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Mar 23, 2020

Sarawee Family Threatened by Fake COVID-19 News About 4 Year-Old Boy

A man in Stann Creek is appealing to the public to stop the fake posts about persons allegedly infected with the novel coronavirus. Derrington Ramirez says that he and his family became targets of death threats over the weekend after persons began to share false information that his son tested positive for the virus. He told us that it was a terrifying experience and he wouldn’t want to see another family experience it.  Today, we visited Ramirez in Sarawee Village, along the Stann Creek Valley Road, where he shared his experience and asked the public to refrain from sharing rumors and rely on official sources of information. Here’s the story.


Andrea Polanco, Reporting

Over the weekend, Derrington Ramirez and his family were put through extreme distress because of false COVID-19 information that was shared on Facebook. Ramirez’s baby boy was sick in the southern regional hospital, and like many other patients, was swabbed for the novel coronavirus.


Derrington Ramirez, Father

“He has asthma. He travels with asthma and he developed this cough over the weekend and we took him to the hospital. So, when we got there, because of the symptoms and so, the doctor and nurses feel that it is this COVID-19. So, they said all the symptoms he the show dah towards that. So, they said they had to run some test on him and that is what they did.”


The baby’s result was negative for the virus. But before the family received the official news from the doctors – this irresponsible post was made on Facebook. It claimed that a four-year-old baby from Sarawee was confirmed as the first case in Belize. But that wasn’t true. Ramirez and his family were easily identified because of the information shared even about his job. That post brought on death threats and additional stress to the family. Derrington Ramirez says it was tough to deal with.


Derrington Ramirez

Derrington Ramirez

“Somewhere, somehow somebody post up something that it is confirmed that he has this COVID-19. Now, that gone viral. And that is where a panic started with the family, with neighbours, and different people weh we come in contact with. And these allegations are very serious. People nuh understand when they do things like that, they put people life in jeopardy. Because I get certain calls weh people the talk, ‘oh we wah come burn down unu house because unu the spread this virus.’ First, I get some – I don’t even know weh they get mi number from. They called me private and I have at least six or seven private calls weh ‘ Bwai we hear unu have the COVID-19 over deh dah Sarawee and we hear that dah you and yuh pickney deh. If we meet unu outta road we wah do you this. And now they had me on my guard and they would have me kill innocent people. Because if I am at home and you come and you the look suspicious, I have license weapon and I would do you something to protect my family. So, this is the kind of thing you go through when people do these false allegatiosn out here. They have no idea what they di put you inna. They feel like they the do headline news – they the bring out the first news and they don’t know that dah danger they di put wah family inna. So, thank God we are negative and I am going to lock up mi self now.”


He now cautions the public to be sensitive about what is shared online. He says the public should practice recommended preventative measures during this challenging time and avoid adding panic and causing pain to already worried families.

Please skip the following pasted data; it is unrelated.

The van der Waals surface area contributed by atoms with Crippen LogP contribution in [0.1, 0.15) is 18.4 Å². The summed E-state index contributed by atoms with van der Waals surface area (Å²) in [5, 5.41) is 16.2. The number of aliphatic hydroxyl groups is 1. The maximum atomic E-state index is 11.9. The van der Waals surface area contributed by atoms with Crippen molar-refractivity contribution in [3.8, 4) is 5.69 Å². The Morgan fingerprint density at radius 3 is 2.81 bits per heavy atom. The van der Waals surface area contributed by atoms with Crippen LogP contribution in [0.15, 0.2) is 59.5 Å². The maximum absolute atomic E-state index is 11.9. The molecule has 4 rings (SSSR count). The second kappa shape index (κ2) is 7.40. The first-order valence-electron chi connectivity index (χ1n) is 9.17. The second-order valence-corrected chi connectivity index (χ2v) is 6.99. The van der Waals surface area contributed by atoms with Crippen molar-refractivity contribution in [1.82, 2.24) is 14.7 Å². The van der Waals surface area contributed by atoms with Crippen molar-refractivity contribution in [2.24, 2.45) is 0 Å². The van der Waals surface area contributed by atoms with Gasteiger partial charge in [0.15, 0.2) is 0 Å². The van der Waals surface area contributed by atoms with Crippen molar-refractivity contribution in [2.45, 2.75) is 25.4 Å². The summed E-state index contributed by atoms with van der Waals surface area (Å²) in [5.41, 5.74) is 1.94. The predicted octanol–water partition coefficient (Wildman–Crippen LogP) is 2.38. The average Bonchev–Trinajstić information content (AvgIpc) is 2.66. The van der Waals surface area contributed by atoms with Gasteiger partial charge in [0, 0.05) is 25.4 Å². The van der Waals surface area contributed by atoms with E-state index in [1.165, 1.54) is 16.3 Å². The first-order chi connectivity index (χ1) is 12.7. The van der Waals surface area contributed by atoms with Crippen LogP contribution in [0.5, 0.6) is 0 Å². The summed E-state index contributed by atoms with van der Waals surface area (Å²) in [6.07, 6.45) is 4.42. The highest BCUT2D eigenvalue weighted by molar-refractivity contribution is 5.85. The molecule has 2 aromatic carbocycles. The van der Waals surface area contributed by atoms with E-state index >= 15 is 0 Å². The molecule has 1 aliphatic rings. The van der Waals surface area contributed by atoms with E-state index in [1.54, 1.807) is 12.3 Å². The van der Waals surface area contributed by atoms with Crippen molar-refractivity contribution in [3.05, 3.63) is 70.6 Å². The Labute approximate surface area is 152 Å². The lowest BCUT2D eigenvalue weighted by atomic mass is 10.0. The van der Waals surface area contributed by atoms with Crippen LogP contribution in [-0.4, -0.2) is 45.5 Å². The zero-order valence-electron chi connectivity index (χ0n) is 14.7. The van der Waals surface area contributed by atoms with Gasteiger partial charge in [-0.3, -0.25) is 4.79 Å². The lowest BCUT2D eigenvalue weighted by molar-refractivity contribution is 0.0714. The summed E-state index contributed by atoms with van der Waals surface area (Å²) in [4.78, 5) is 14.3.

Derrington Ramirez

“My advice to these people who are doing these false rumors and things is to stop. It is nothing nice. Unu nuh know the pain weh unu put person through. Fi mek it mi be fi be the first case, I was traumatized. I was frightened. My family, everybody. I got a wake-up call from my bredda, saying bwai you nuh see this thing weh deh round on Facebook bout how deh say your son deh yah and suh? And that right deh spook me out.  You know it affect the lee kids deh a lot because I have four more kids and I have nieces and nephews weh deh round and hear deh talking and I listen to dem among themselves the tell each other we wah dead. So, it spook them out and yes it was very sad and painful that mi lee bwai deh deh the punish with his own different sickness than this COVID -19 and people gwein and say these rumors.   Today, I feel much better. The results are out and thank God for that. I pray for other families and everybody follow the protocols; wash your hands and stay inside and hopefully this thing pass away one day.”


The false information caused the Ramirez family a great deal of stress over the weekend – and should serve as a caution to persons posting and sharing inaccurate information online that can endanger lives. When the first case was confirmed today, persons online rushed to try to identify the individual. Across the world, public health officials condemn this act. They say that keeping coronavirus patients anonymous is critical to battling the outbreak. To reveal the identities of people – dead or alive – who have contracted the coronavirus can have far reaching implications. While the novel coronavirus is a pandemic – health officials will not out patients, for many reasons, including that it violates confidentiality. Jeffrey Kahn, director of the Johns Hopkins Berman Institute of Bioethics in Maryland, told the USA TODAY,  “Whether it’s HIV, syphilis, coronavirus or anything else, people simply won’t show up to their doctor if they feel they might be outed for a condition.” Reporting for News Five, I’m Andrea Polanco.

Viewers please note: This Internet newscast is a verbatim transcript of our evening television newscast. Where speakers use Kriol, we attempt to faithfully reproduce the quotes using a standard spelling system.

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